Please note the request for a lot more detail than is typical in an LOI. In fact, they essentially want most of the proposal, including its budget.
Prospective applicants are asked to submit a LOI that includes the following information:
- Descriptive title of proposed research.
- Name, address, and telephone number of the PD(s)/PI(s).
- Names of other key personnel.
- Participating institutions.
- Number and title of this funding opportunity.
Sounds familiar so far. But prospective applicants are also asked to consider including [translation: damn well better include] the following in the LOI:
- Description of the research areas, including any subprojects
- Significance of the proposed research
- Rationale why the application is not suitable for the Challenge Grant program
- Evidence that the project is ready for immediate implementation
- Key personnel
- Direct, contract F&A, and total costs for each year
- Description of how the goal and outcomes of the project match the goals of the ”GO” grants program and Recovery Act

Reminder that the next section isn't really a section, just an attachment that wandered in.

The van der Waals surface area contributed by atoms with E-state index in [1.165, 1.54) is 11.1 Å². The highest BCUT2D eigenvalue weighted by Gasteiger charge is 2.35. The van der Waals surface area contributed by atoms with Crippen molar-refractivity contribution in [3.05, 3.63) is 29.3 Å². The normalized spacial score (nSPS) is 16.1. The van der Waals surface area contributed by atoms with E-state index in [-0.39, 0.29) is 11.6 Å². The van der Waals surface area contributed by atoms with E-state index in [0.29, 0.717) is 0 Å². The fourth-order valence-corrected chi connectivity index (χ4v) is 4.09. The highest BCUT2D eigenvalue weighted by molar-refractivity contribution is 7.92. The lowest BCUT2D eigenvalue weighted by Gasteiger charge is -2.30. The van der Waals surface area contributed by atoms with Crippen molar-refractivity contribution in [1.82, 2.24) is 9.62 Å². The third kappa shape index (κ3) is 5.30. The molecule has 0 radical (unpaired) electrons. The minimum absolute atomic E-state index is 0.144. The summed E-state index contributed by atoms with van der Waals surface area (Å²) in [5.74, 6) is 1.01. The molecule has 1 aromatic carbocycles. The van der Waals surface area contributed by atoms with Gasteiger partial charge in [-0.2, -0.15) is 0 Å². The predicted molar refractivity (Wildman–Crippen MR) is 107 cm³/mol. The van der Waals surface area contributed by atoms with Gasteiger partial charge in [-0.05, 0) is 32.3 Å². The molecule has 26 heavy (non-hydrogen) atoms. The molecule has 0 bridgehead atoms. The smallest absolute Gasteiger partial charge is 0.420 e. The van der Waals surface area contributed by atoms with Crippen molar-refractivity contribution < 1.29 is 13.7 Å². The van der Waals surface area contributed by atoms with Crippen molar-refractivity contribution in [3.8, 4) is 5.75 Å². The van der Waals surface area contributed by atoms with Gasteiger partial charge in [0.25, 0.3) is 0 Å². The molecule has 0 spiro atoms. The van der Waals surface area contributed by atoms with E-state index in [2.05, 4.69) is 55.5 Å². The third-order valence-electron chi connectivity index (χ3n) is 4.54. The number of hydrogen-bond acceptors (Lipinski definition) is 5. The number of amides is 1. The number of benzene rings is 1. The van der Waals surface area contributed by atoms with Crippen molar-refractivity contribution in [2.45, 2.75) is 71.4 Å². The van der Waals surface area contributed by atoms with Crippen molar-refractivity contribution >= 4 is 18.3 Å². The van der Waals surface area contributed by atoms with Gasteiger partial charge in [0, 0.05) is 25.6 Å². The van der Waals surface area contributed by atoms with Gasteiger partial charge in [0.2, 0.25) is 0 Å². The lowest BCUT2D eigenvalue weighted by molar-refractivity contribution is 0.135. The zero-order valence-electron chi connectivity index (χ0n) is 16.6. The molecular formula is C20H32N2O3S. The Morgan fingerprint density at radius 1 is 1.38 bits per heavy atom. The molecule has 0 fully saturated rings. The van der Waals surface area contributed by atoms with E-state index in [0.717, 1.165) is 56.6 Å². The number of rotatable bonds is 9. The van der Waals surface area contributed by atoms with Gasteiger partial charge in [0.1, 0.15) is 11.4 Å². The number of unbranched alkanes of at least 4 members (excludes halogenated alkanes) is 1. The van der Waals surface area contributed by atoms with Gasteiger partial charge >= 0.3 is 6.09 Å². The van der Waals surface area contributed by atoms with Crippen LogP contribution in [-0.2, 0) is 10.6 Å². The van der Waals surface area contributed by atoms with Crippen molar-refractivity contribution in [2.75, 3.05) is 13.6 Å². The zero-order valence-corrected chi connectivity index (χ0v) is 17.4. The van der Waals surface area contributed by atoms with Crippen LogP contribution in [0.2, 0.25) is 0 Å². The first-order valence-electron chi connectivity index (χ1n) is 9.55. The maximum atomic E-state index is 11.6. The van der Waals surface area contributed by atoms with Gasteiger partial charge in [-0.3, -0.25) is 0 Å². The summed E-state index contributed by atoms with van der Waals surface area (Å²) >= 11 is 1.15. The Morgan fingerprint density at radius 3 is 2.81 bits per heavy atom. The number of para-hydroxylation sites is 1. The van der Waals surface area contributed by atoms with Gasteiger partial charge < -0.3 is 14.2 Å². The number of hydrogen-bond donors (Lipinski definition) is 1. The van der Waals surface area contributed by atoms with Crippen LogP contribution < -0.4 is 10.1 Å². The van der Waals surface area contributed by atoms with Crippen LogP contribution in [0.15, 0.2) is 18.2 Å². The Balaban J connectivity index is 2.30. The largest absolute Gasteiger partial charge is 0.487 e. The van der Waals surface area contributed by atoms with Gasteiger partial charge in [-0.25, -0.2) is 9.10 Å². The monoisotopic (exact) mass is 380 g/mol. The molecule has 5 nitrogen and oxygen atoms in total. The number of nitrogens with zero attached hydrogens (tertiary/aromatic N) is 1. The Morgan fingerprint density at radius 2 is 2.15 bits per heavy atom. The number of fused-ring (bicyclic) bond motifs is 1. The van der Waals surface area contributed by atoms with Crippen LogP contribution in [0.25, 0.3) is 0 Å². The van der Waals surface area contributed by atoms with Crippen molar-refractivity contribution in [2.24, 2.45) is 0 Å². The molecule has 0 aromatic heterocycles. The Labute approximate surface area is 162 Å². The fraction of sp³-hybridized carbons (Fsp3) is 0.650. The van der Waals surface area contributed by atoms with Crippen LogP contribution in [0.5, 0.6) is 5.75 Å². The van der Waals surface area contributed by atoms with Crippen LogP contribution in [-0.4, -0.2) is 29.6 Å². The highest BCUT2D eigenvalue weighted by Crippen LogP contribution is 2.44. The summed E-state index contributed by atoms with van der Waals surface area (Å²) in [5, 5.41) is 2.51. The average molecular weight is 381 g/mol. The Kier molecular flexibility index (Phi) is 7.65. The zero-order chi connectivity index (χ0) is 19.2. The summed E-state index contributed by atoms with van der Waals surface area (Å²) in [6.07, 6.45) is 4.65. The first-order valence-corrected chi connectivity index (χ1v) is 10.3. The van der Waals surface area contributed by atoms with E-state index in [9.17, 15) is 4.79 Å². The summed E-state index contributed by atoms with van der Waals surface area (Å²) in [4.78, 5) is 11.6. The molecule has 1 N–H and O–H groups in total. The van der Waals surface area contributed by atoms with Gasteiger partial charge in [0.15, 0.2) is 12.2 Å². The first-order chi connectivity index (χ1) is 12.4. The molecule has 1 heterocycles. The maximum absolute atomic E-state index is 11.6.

- Preliminary list of the expected 2-year outcomes and deliverables.
This last bit is really important. NIH needs to have a lot to show Congress at the end of 2 years for its $10B stimulus funding, particularly this grand opportunity to support “large-scale research projects that have a high likelihood of enabling growth and investment in biomedical research and development, public health and health care delivery.” Is that all?
Remember that not all ICs are participating (i.e., FIC, NCRR, NEI, NIAID, NIDCD, NIDDK, NLM), and most of those who are have explicit lists of funding priorites – although some simply ask applicants to address the IC’s published priorities (e.g., NINDS). I suspect these LOIs will be especially critical for ICs in this latter category.